Ironwood Daily Globe from Ironwood, Michigan on July 13, 1965 · Page 4
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Ironwood Daily Globe from Ironwood, Michigan · Page 4

Ironwood, Michigan
Issue Date:
Tuesday, July 13, 1965
Page 4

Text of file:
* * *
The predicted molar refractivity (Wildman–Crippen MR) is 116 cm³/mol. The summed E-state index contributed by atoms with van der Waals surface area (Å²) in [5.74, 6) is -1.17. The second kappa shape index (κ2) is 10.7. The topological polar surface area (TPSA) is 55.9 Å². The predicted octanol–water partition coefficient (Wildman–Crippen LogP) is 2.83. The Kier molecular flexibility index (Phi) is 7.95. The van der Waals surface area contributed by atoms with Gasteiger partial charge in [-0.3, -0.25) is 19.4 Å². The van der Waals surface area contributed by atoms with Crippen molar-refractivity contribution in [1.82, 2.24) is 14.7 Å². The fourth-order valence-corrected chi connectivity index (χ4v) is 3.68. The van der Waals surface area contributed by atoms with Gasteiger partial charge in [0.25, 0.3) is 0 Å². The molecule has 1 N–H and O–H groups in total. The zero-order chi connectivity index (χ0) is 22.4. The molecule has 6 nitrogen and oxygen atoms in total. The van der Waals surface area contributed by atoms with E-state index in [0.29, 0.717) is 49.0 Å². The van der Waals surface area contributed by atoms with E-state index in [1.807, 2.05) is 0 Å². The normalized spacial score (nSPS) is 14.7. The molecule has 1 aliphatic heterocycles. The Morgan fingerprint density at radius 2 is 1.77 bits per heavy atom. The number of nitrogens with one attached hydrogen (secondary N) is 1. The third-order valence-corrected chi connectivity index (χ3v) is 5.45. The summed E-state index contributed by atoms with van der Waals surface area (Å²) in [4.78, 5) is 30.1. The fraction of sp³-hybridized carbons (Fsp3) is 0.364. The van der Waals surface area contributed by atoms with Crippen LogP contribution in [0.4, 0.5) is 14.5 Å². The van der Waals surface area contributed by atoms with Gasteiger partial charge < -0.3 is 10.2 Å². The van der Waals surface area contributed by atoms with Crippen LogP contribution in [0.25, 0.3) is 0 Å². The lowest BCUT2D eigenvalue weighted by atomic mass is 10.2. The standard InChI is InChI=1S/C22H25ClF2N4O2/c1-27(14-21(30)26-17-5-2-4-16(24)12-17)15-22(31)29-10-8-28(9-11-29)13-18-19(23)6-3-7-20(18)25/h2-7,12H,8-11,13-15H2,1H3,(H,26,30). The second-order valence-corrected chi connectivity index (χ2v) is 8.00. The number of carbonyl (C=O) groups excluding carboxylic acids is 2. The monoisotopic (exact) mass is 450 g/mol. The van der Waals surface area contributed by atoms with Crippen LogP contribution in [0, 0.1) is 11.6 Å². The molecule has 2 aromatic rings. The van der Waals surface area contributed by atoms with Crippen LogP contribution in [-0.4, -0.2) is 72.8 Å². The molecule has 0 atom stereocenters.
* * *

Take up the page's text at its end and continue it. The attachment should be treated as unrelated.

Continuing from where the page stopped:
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FOUR IRONWOOD DAILY GLOBE, tRONWOOD, MICHIGAN TUESDAY, JULY 13, 1963. IRONWOOD DAILY GLOBE "The Daily Globe is an independent newspaper, supporting what it believes to be right and opposing what it believes to be wrong, regardless of parly politics, and publishing the news fairly and impartially." —Linwood I. Noyes, Editor and Publisher, 1927-1964. Mrs, Linwood I. Noyes, President Edwin J. Johnson, Editor and Publisher The Dirksen Amendment Senate Republican Loader Everett M. Pirk- scn, before reentcring Walter Reed Hospital on fnlv S—for a recurrence o! .stomach di>lre.vs —said lie hopes to prv out of the Senate ju- diciarv Committee shorllv his resolution lor a constitutional amendment on lejji.slatixc reapportionment. The key figure in the suhcom- mitcc struggle is Sen. Jacob favils (\\-'\ V\ who has been favoring the Dirksen Anviul- menl \vho is being pressured bv his liberal friends. "List me as doubtful on this.' (axils said as the vole neared. The amendment sponsored bv Dirksen \\onld permit the voters in each state to detcipiine whether one house of their legislature should he elected on other than a population basis. The constitutional change would in part compensate for the blow to unequal apportionment in state legislatures struck bv decisions of the U.S. Supreme Court in a ui'oup ol appealed cases on June 15. 196). The Court's central holding \vas that the 14th Amendment's equal protection clause "requires that the seats in both houses ol a bicameral state legislature must be apportioned on a population basis." A Dirksen attempt at a "romedv" bv statute rather than bv amending the constitution brought on a month- long filibuster bv Senate liberals last year and vent down to defeat. The Supreme Court held also that "in.ilhc- matieal exactness ol precision in can inn out legislative, districts might be impossible, hut that apportionment must be "based substantially on population." The "so-called federal analogy" was ruled "inapplicable as a MIS- taining precedent" for the states. Even a icl- erendum upholding apportionment other than by population was ruled out because a "citizen's constitutional rights ccan hardly be infringed upon because a majorilv ol the people choose to do so." As a result of the Courts ruliims last lime. 38 states have felt the stin^ of reapportion- r:,ent rulings. Nebraska has a unicameral s'ate legislature. Alaska and New Hamshire reapportioned on their own. Reapportionmcnt has been acconmipiisl'ed according to the Council of State Governments, ir 15 states. Hovever, in at least lour ol these states the new seating plans are under further court challenge. The Dirksen Amendment resolution is faced with a possible filibuster when and il it does reach the Senate floor. Dirksen on |ulv fi expressed confidence that "we'll have (lie \otes for passage when the time comes." Failure of the Dirksen Amendment would eventually mean full implementation of the Court's "one man, one vote" concept. Democrats would probablv benefit more than Re- j'ubli'cans in northern states'. Republicans would have the edge in border and southwestern states. .Malanportionment of the Arizona. Marv- Jand and New Mexico legislatures has kept the Democrats in power despile an upsurge of Republican strength in suburban districts. But Hie-hard M. Scammon, former director ol the Census Bureau, has observed that "The '.suburban vole' in America, while still more Republican than that of the whole country, sterns to be tending more and more toward the national average—because the national average is becoming more and more suburban." Progress Report on Roads What President Kisenlumrr once called 'the urealesl nnhlie \\orks program in historv'' is halfuav l<> foniplelimi. This i.s the 4J.O(X)-mile interstate hi»li\\a\ svstem. lH'<;im in 195(i and scheduled for completion bv 1972. More i'han 20,000 miles of (he .superhighway network now is open to trallie and construction is under \vav on another (1000 miles. To mark the halhvav point, a tuo-dav national lii<j;li\vav conference will lie held in Washington slarliii'j; Mondax. Jnlv 19. Sponsor ol (he conference is the \ssociatcd C-eneral (.'outaclors of America. rrpi L'sentini; 7.600 '/en cral contractors—half ol thc'in roadhuildcis. As the contractors review their performance record to date thev have reason tor Mineral satisfaction. Earlv scandals involving shodd\ roadhuildiii'j;. corruption and mism,iiKt<j;cniciit seem to ha\ e been cleared up in most states. Anv motorist traveling across the couutrv will trstilv that the completed portions arc- a io\ to ride and sjreatlv cut tra\cl time. One contiiiuiii" problem has to do \\ith lmariL-in<r. President Eisenhower thought the svstem would cost S(I billion to complete, But the Bureau ol Public Hoads iifiw estimates that the svstem will cost .S-lCi.S billion. To co\ er a theatened So.l billion defil in the special trust fund. President [olmson has asked lor road-user ta\ increases on truckers and a five-month extension on the collection ol all trust-fund taxes beyond the Oct. 1. 1972. cutoff date. Principal sources of revenue ior the 'rust bind arc a -4 cents-a-'j;allon motor fuel tax. a 10-cents-a-pound tire and inner tube tax. and .S'-j-per-LOOO-pomuls tax on bi'_ r trucks and buses. The average motorist now pays S'M) a vcar into the fund, \vhile each big truck pavs in SI.350 a vcar. Ni.sing cost estimates, an apparent desire in Congress to add to the system even before it is completed, and the looming problem ol paving for maintenance I'nres- eiitlv a state vespousibilitv ^ all them to Midi- call 1 that road users \vill be pa\iu<i into the fund long aller 197o, A social outcast is an lionesl person who always tells the truth, the \vholc truth and nothiii" but flic truth. O Medical research scientists are leaching baboons to smoke cigarettes. Getting all pulled up is one wav to ape humans. As long as the Treasurv is revising our silver coins, how about revising the dollar to be worth 100 cents? Safet belts n your car won't prevent accident injuries You have to use ' "Gumption" is a good old word (hat may vanish from lack of use. A Black Period for Communists (Copyright 196S. King Features Syndicate. Inc.) By John Chamberlain The foreign minister of Hnritania was on liis fa\orite subject: The inabilitv ol American "liherals" tn sec the world as it rcalK- is. "1 sec by your papers.' lie said, "that there's "rumbling among the liberal pundits that L\ n- don Johnson lias bitten oil more than lie can chew in trying to hold the line against the Communists around the \\orld. But have the liberals ever tried to imagine what things must look like these days from Moscow and Peking? "Why, in Moscow this must look like the blackest summer ever. Nothiiiii is coming up roses lor Kremlin ioreimi polic\. Here the Soviets are committed to building defenses foi Hanoi in Xortli Viet Narn. Under their theory of support lor Socialist countries the\ can't get out of it. Bnt what if, for reasons of lace, they were ever forced really tn defend the de- ienses? What have they got for war, with the Gobi Desert and the Himalayas between them and the front? Back home in Russia they've had to put more monev into Irving to build up agriculture to the point where it can lecfl the Soviet people. They've had to jestore at least an imitation of the prolit motive in industry in order to get anybody to work. What have they got to spare for anything more than defense of their own home power base? "True, enough, the Viet COIIL' is giving the United States trouble now that the monsoons are turning South Viet Nam to gumbo. But there were no rains to protect Ben Btlh in Algiers. The new Algerian dictator, Colonel Boumedieene, may be no great friend of the west, but lie's booted out the Afro-Asian summiteers, he's thrown a rnonkev wrench into the commie youth festival \\hich was to have been held in Algiers at the end of July and he's indicated that he doesn't want to sfe his country run for the benefit of either Russia or China. This must seem downright ungrateful to Brezhnev and Kosygin; after all," Russia once committed a lot of money to build a steel plant in Algiers. As for the Red Chinese, they have counted on the Algerian Atro- Asian summit meeting to brine most ol Africa into their orbit. But now the Chinese find the prime minister of little Malawi denouncing them for trying to corrupt the Africans . "Skipping to the Caribbean, the Communists thought they had the Dominican Republic iu their pockets. lint Lyndon surprised them with those 21.000 marines. Think of the shock that 'his must have caused in the Kremlin \nd think ot what this must have done to shake the plans of Fidel Castro Incidentallv. Fidel suddenlv seems frightened of his own shadow. His revolution is now devouring its own children: Che Cuc\cra has disappeared, l-idcl has has to replace his economic planners and he's had to sell off Cuba's cattle. Presumably to pay for his -vardrobc of bulletproof \csts. "In the Dominican Republic the bid of the yo-called 'rebels' to take over the government in the name of Bosch and 'constitutionalism' has misfired because the OAS pacification force happens to he led by Bra/ilians, who have had enough of 'leftists' who plav with Communists. It now looks as though there would he a long period of OAS oecnpaiion with an election deferred until such time as the Coimmnunist question has becn settled. Heully. you Americans 1 have had more hie), than you are to recognize. "Finally there's the Congo. Moisc Tshombc seems to have stabili/ed thin us there lor the mmorncnt. Anns aren't flowing to Congolese Communists anv more from Algeria and Kgvpl Lyndon seems to have twisted Nasser's arm most effectively. "If yon want to know the score aboiu the failure ol Commuiunist aid to the so-called 'colonial' world, why don't \ou read Victor Lasky's new book. The Ugly Russian?' Wu 'liberal' reviewers have done this book dirt. But \ou can't argue with its facts: Soviet foreign aid has been no more effective than U.S. foreign aid. Vic Lasky is a first-rate reporter. And the stories he has to tell! "I don't suppose J can convince your liberals that LBf's Joreign policy is a tremendous success. After all, yon can't argue with people wb" just won't <_n\e up wearin" hair shirts." 'So Why Don't You Fellows Talk This Over?" The National Whirligig (R»la«««<1 by UeClur* N«w«p»per Syndicate) By ANDREW TULLY WASHINGTON — It lias come late to my ken, but I nevertheless feel I must chide that nice Kelly girl from Philadelphia who married a prince of her provincialism in picking names for name Hippolyte o r I m a Id 1 sounds like Monte Carlo. You meet a guy named Hippolyte at a cocktail party and you know right off he must be a prince because common people do n ' t have to put up with such names. The only exception to this her children. Dispatches fro m ru ie that can be recalled was a Monaco, where Princess Grace i bootlegger in Utica, N. Y., who and Prince Rainier run a pro- j called himself Hippolyte —for fitable gambling hell, report the' - w^ie ior activities of tads with names straight out of Dubuque o r Busted Beak, Texas. These children go about their royal duties with handles like Caroline. Albert and Stephanie, xyhlch Just goes to show the decline of the divine right dodge. It seems, too, that it Is all Princess Grace's fault, because Rainier wanted his kids to bear jazzier names. O 6 & CLASSIC NAMES SPURNED When the boy was born, for example, Rainier desired that his monicker among a list be selected from culled from tree. th e reasons of personal safety. This amiable lawbreaker desired anonymity because he had been associated with a small hijacking firm in Buffalo, and he felt his legal first name, Pete, was incriminating. So it came out Hippoiyte Frascati, which gave Pete a feeling of security. "No cop," said Pete. "would ever by rude to a joker named Hippolyte." HOPE a FOR THE NEXT — Grace's son, of course, would not need any such protection fr o m the gendarmerie unless he were caught tampering with the underside of one of Pa's roulette Grimaldi family tree. But I wheels. But a name like Grace turned thumbs down o n Hippolyte would tend to fend Hercule, Augustin, Honore a n d, off strangers on trains and air- Hippolyte, possibly on the! planes. Nobody cares to pursue grounds they would be tooja conversation about dames or lough for the Philadelphia Kel- horse racing with a citizen who lys to pronounce. lets it be known his first name Now it is all very weir to be is Hippolyte. It is a name that old hat, but Princess Gr a c e | sounds too classy for such talk. .seems to have forgotten that her husband has a duty to royalty. So it is to be hoped that if Grace has another son she will Today in National Affairs By DAVID LAWRENCE pitals. the total expense of which WASHINGTON —- Most people '** approximately S7.5 billion a are unaware of what the Icgisla- year. There are 1.454 state and j tion providing medical care for governmental hospitals, which ' the aged will really mean to the c °st an additional S3.4 bill i o n nation as a whole. While furnishing needed help to the elderly but A man named Rainier Grimaldi; relent and give it a good o 1 d- shouldn't be forced to go around'fashioned Grimaldi name' Even having kids named Jack Grim-: Augustin Hippoiyte, perhaps aldi or Spike Grimaldi or even (After all, it's a kind of royal Albert Grimaldi. What i s > tradition and a girl who's in the needed is something fancy, to j books as Her Serene Highn e s s the extent of the im- go with the palace and those, should conform. Besides, as a n pact which the new "medicare" uniforms and that foreign lang-iIrish lass, Grace shouldn't be legislation will make on theiuage they speak. too snooty about funny names country as a whole can hardly | * f * The Irish tag their kids with I be judged at this time. The ex- A PROTECTIVE NAME — I; monickers like Sean and Siob- perience of other countries with i don't know how Grace would'han, which come out Shawn what has becn called "social- bear to discard Hippolyte. The) and Shivawn. ized medicine" reveals that peo-; Park. Director Oscar Swee announces that one Mpulation, it may bring seve r e annually. The U. S. Department of Health, Education and Welfare, pie demand hospital and modi- the Kennedys will be in their cal attention for many things 40s. they could take care of by them-i By then, it may not be enough "-- • • selves. When they realize government is footing the thev bers, the Second wardships to millions of other which got S100 million last year and persons of all ages who happen for federal loans and grants to Alfof thisTmeans a risk for the President's"hoi'se > to get sick and require medical medical students, now is ask i n patient with a serious Illness or ,, - - u-- ---- i i.... ^^vjvji»\.i x>v/»lH\>Vrfl the ; to have been an old liberal, a du-i march, will be played In bill, tiful vice president, or a man Snf ^eoS^^ h J request attention. For there will not be enough doctors or hospitals to take care ot those who must be treated. Even today these facilities are not sufficient, and there is as yet no comprehensive plan to handle Congress for additional funds for injury who really needs prompt! the increased number of patients to to be expected when med i c a 1 bills are going to be paid in large part by the government, try. The elderly account, today for 25 per cent of the use of hospi- Day in History By THE ASSOCIATED PRESS couldn't have been provided Today is Tuesday,. July 13, a shortage of doctors and of entirely through private-ins u r- ;tne 194tn da V of 1965. There are this purpose, plus S300 million for construction of medical schoo 1 s and other health-training facilities. But it may well be that even these sums will not meet the forthcoming emergency due and perhaps prolonged medical attention. Even if it be conceded that financing of med i c a 1 care for the elderly by the federal government is necessa r y trained medical and hospital ance plans—which is at least de-! 171 davs left in the year. personnel throughout the coun- tatable—the big problem now is how the health of the popula-1 Today's highlight in history: On this date in 1787, Congress ! tion of the United states as a ; enacted an ordinance for govern- The number of nursing and whole is going to fare if hospi-' in S the Northwest Territory. Out lal facilities, and the expectation 1 convalescent homes is bound to tals are overcrowded and doc- i of tnis vast area came the states IS t"l~13f, this DOW Will i HP I'Pa KP V\r* i no von oarl o»-iH tKn; •». ^n,-t.i ^ ^^ +• „ .r»f/"lhir» Tnrlt nn« T]7ft-i/iir. A-ci^ U7 & « * of the num- Connecti cut remade by sponse to a Walter Olson Work is continuing on the repair of the Connor Lumber and Land Company mill, It was reported by Richard Laird, who is in charge of the Wakefield operations. The mill broke down several weeks ago, and new parts had i,o be ordered. 20 YEARS AGO — Temperatures: High 71, low 51 The will increase be increased and their services tors are scarce. augmented both by local govern- (Copyright, 1965, New Y o r k gan and Wisconsin. is that this now substantially. ^ ^_ With the grow of health insur- inents and by private orgarfiza- Herald'Tilbune Inc ance and hospitalization plans in recent years, physicians have not been able to pay visits to the homes as they did in the past. Also, some plans provi d e for payment only if the patient is hospitalized, and this doubt- of Ohio, Indiana, Illinois, Michi- The Washington Scene By BRUCE BTOSSAT (wins in 1968, he is beyond chal- less has increased the number of WASHNGTON— (NEA*) —The persons who go to hospitals rath- Kennedy brothers are likely to . fp - , ,. . . .. . , --- - -=- --,...„ er than being treated at home run up their first really big inde- Ies&lonal thinks otherwise. The er loaaed with jet fuel crashed "" "" fu " "—'—•- -"=--- pendent political score in° 1966 < Kennedys accept this as a fact: and exploded near Merced, On this date In 1863, Civil War draft riots broke out in New York City. In 1919, the first dirigible to cross the Atlantic, the British R34, completed its round trip, i,_, ., -. ,-----,In 1944, Brig. Gen. Theodore i £ u " t9n Rinky Dmks !ast Roosevelt Jr. died at his com- i26 " 4 ' al Puntan - W. Berzinski al- town of Pence, Iron county, will dedicate the town honor roll with exercises and entertainment Sunday, it was announced today by the Pence honor roll club .... About 35 people enjoyed the potluck picnic reunion held last evening by members of the class of 1915, Lincoln high scho o 1, Hurley, and their families. The picnic was held at Norrie Park .... A younger team of Ironwood city recreation program baseball players defeated the • „ ,. . x, mand post in Normandy. I in his own party. No pro-j Ten years ago _ A f]y ? ng (ank . I lowed two hlts and struck out 21. or in the doctor's office. The latest figures show that, or less ine their own when they go beyond their own \ of life. , . states of New York and Massa- dunng the last 30 years, doctors' chusetts to stump hard for fel- visits to the home have dropped low Democrats who need a from 40 per cent of the physi- boost, clan's practice in America to only 8 per cent. It is estimated by gaTiizer!" medical statisticians that, sin c e ' "They're both going to be World War II, there has been What they are building, more as they chart Calif., killing all 10 aboard. The Soviet i meeting of i Five years Union demanded a Timely Quotes TIMEDLY Quotes •(('w careers, is not so much &r» opposition as a sort of Says a veteran Democratic or-j separatist movement looking to j the future, in! They are the conscious bear- These are times in which the sneering jibe, the racial slur, the verbal brutality can undo months and even years of pa- math of the shooting down of an I tient work. They are times that the U.N. Security Council to dls-1 cuss Moscow's charge of U. S. ™ con " ce ca for « > est in us. Rnn „„.. ... . , . a g>' eat demand, 1 and they're sure j ers of "the Kennedy heritage, 500 per c«Ujncrease in aclmis- to build a real pile of chips with - ' allegedly over Russian territo- —Negro Police Capt. Eldridge in Congr e s s. will most of oolitic a 1 ; rial waters. these units in some neighbor- Those fellows hoods have supplied the services something " which family doctors used to T he credits which . provide. The situation at present Robert F and Edward M. (Ted) 1S -,^u from satlsfactorv and, Kennedy could run up next year with the enactment of the "med- m ay extend well beyond the dl- icare legislation, it may grow rec tly benefited candidates, more and more acute. ; Many key Democrats arou n d niriPr 5 r£nnio f ^l' 31 ^ 1 the country are casting about for j shooting the rapids in a kayak older people is^to a a place to plant their allegiance. I the next. fill be a m numerous instances a linger-! The important point, from en places j ng attachment to the memory : their supporters' view, is to keep that used O f John F. Kennedy predisposes' the heritage alive and growing- It is owe them j a thing compounded of youth, j idealism, the practice of the vig- Senat o r K orous life and an aggress i v e "new politics." & & O Upholding the tradition can mean striking a distinct legislative posture one day, and One year ago — Washington sources reported the U.S. con- .sidered it useless to reconvene j the Geneva conference since ex! isting agrements on South Viet | Nam were being violated and it —Richard Nixon. ' would be pointless to negotiate 1 new ones. Waith, after being appointed precinct commander in a Harlem neighborhood. Of course, we can't all be Winston Churchills. We can't all be found that out. care for these politicians to follow his i brother's lead. •d ft ft A repeat performance by Bob I of for aches and to be taken care of 1 doctors calling at the " ho m c. This will produce a scarcity of beds for young and old who re ailL need t0 - be in a hospital. ! and Ted"on"the* stump in 1968! young voters. recognition ot these could further enlarge their stat-j However great it might grow ot tne medical-care prob- us. In 1970, both face campaigns no political realist thinks the given in the provisions of of their own, but by then their phenomenon of the Kenn e d y political bank could be bulging. | mystique would seriously hurt In the current Washington cli-1 Lyndon Johnson. But it can mate, overcast as it is with ! greatly affect the presiden Hal eneri tviot nm^™ ','ii f v, , criticisms of President Johnson, j hopes of Vice President Hub e r t fcucd that peisons will not be ad-: it seems necessary to state that! Humphrey muted who do not need such this kind of Kennedy activity will Record of the Past 10 YEABS AGO— Temperatures: High 83, low 61 . . . . magnet ior hke-min d e d I The ironwood Municipal Band politicians like Senat o r s w ni nresent its sixth r.nnnprt nf A Daily Thought "The night racks my bones, and the pain that gnaws me takes no rest."—Job 30:17. However hard you life is, meet as a young T H- Mar yl a "cl and Bayhjthe 1*955 summer seasoiTat' Sjand call it hard names—Henry Indiana, and millions of j Thursday night at Longyear : David Thoreau. lem which an initial payment for hospitalization before the government's benefits will apply. Also it is ar- ' care. But the time and attention not represent a direct politic a 1 01 doctors will be requi red assault upon the President. If he keeps his health, runs and anyhow, and the biggest hard- j .ship may emerge from the fail' ure to train additional physicians. ior 1950 in- esti- may There were 149 doctors every 100,000 population in and the percentage hasn't creased since then. Some | mates indicate that there | be 154 physicians per 100,000 peo- *' oorii ''Michigan. i pie by 1975, but even this figure assumes a dependence on doc- j tors imported from foreign coun- j tries. Although a statistical surplus of doctors is recorded in Ironwood Daily Globe Published evenings, except Sundays by Globe PublishinR Company, 118 E McLeod Ave., Ironwood, Michigan. Established Nov. 20, 1019, (Ironwood News-Record acquired April 16. 1921 ; Ironwood Times acquired May 23, 1946.1 Secnpd class postage paid at Iron- More than a few influent i a 1 Democrats think Humphrey will be peculiarly restricted in pursuing his ambitions over the the President's continued good health and success. it -Cr <r As a necessary spokesman for the Johnson policies, his old liberal fires are banked. Realistic liberals recognize his handicaps, but one suggests he can hardly benefit from seven years of "unnatural" conservative behavior as a White House mouthpiece. Since he is not at the core of MEMBER OF THK ASSOCIATED PRESS The Associated Press la entitled ex- clusivcly to the use for republcatlon power, his Off-setting gaillS COUld of all the local news printed in this newspaper, as well as ail AP news dis- " ' of course, is not patches. ,, _ somp flrpa« Ihic rlnacivf v,ni~ • Member some aieah, tills doesn t help in Publishers have , . ot American Newspaper Association. Interamerican Press Association, Inland Dally Press Association. Bureau of Advertising, Michigan Press Association. Audit the localities which shortage of doctors. Efforts certainly will be made Burea u °* circulations. to move the chronically ill pa- __._„.. .„._.,. „„ ...„ tientS from beds in hospitals to' rndiu."of"fiO mfl'es—per year, $6; six .some of the nursing homes or,.'."'"'"" "' """"" '" units where this kind of care can; *° be given. For Subscription rales: By mall within a per year, $f iminths, $5; three months, $3; one month, Sl.ftO. No mail subscriptions sold and locations wliere carrier limited. Humphrey, the idle type. Taking in a. Minnesota-Boston baseball game the other night, he hit both teams' dugouts and got on local radio and television. The pursuit of politics itself i.s his way of practicing the vigorous life. Nevertheless, it cannot be overlooked that by 1972—at a t i m e nivfuniio fi^, „„ i service is maintained. Elsewhere—per, , vntually the en-: year , $ i B; Qnc month, . AH man!when half the U. S. population tions payable In advance. By --- - $L!U.(iO per year in advance; by lire nation of 190 million people ' subscriptions is dependent on about 5,684 has-: the''week!"°4o' centa. will be 25 years of age or less —Humphrey will be 61 while THE WINNER of the NORGE AUTOMATIC DRYER in our "21" Contest: MR. EINO MAKI 471 E. Houk S., Ironwood, Michigan Mr. Maki was one of hundreds of entries in the big "21" puzzle contest featured at Genisot's this past month. Our congratulations to Mr. Maki. GENISOT'S TV & Appliances 102 E. Aurora Ironwood Dial 932-0530